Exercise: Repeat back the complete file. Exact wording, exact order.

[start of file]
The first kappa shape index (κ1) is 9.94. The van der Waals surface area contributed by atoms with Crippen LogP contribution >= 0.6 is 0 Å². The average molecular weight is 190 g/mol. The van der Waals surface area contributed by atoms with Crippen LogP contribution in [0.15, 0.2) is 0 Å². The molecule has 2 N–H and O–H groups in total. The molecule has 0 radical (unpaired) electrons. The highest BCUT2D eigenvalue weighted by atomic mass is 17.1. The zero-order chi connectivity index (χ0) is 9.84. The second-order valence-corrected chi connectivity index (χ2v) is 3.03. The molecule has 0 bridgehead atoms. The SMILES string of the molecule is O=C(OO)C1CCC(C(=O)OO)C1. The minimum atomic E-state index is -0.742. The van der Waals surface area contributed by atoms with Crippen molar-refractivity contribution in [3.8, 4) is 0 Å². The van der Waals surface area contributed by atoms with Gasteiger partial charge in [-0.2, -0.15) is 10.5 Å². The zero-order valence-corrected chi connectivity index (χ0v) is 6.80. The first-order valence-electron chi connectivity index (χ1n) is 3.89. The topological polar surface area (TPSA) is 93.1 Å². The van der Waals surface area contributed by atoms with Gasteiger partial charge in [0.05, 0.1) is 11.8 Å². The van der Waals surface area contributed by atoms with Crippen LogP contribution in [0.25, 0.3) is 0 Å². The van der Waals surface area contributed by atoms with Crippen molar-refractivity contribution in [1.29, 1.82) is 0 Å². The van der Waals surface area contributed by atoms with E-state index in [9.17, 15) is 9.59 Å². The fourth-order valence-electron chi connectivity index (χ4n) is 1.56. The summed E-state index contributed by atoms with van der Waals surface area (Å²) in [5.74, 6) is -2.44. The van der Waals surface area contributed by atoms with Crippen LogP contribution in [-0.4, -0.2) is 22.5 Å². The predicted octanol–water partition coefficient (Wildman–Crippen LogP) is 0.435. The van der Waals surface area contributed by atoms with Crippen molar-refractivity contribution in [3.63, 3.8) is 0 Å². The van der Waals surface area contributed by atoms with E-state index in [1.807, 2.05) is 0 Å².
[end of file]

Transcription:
The first kappa shape index (κ1) is 9.94. The van der Waals surface area contributed by atoms with Crippen LogP contribution >= 0.6 is 0 Å². The average molecular weight is 190 g/mol. The van der Waals surface area contributed by atoms with Crippen LogP contribution in [0.15, 0.2) is 0 Å². The molecule has 2 N–H and O–H groups in total. The molecule has 0 radical (unpaired) electrons. The highest BCUT2D eigenvalue weighted by atomic mass is 17.1. The zero-order chi connectivity index (χ0) is 9.84. The second-order valence-corrected chi connectivity index (χ2v) is 3.03. The molecule has 0 bridgehead atoms. The SMILES string of the molecule is O=C(OO)C1CCC(C(=O)OO)C1. The minimum atomic E-state index is -0.742. The van der Waals surface area contributed by atoms with Crippen molar-refractivity contribution in [3.8, 4) is 0 Å². The van der Waals surface area contributed by atoms with Gasteiger partial charge in [-0.2, -0.15) is 10.5 Å². The zero-order valence-corrected chi connectivity index (χ0v) is 6.80. The first-order valence-electron chi connectivity index (χ1n) is 3.89. The topological polar surface area (TPSA) is 93.1 Å². The van der Waals surface area contributed by atoms with Gasteiger partial charge in [0.05, 0.1) is 11.8 Å². The van der Waals surface area contributed by atoms with Crippen LogP contribution in [0.25, 0.3) is 0 Å². The van der Waals surface area contributed by atoms with Crippen molar-refractivity contribution in [1.29, 1.82) is 0 Å². The van der Waals surface area contributed by atoms with E-state index in [9.17, 15) is 9.59 Å². The fourth-order valence-electron chi connectivity index (χ4n) is 1.56. The summed E-state index contributed by atoms with van der Waals surface area (Å²) in [5.74, 6) is -2.44. The van der Waals surface area contributed by atoms with Crippen LogP contribution in [-0.4, -0.2) is 22.5 Å². The predicted octanol–water partition coefficient (Wildman–Crippen LogP) is 0.435. The van der Waals surface area contributed by atoms with Crippen molar-refractivity contribution in [3.63, 3.8) is 0 Å². The van der Waals surface area contributed by atoms with E-state index in [1.807, 2.05) is 0 Å².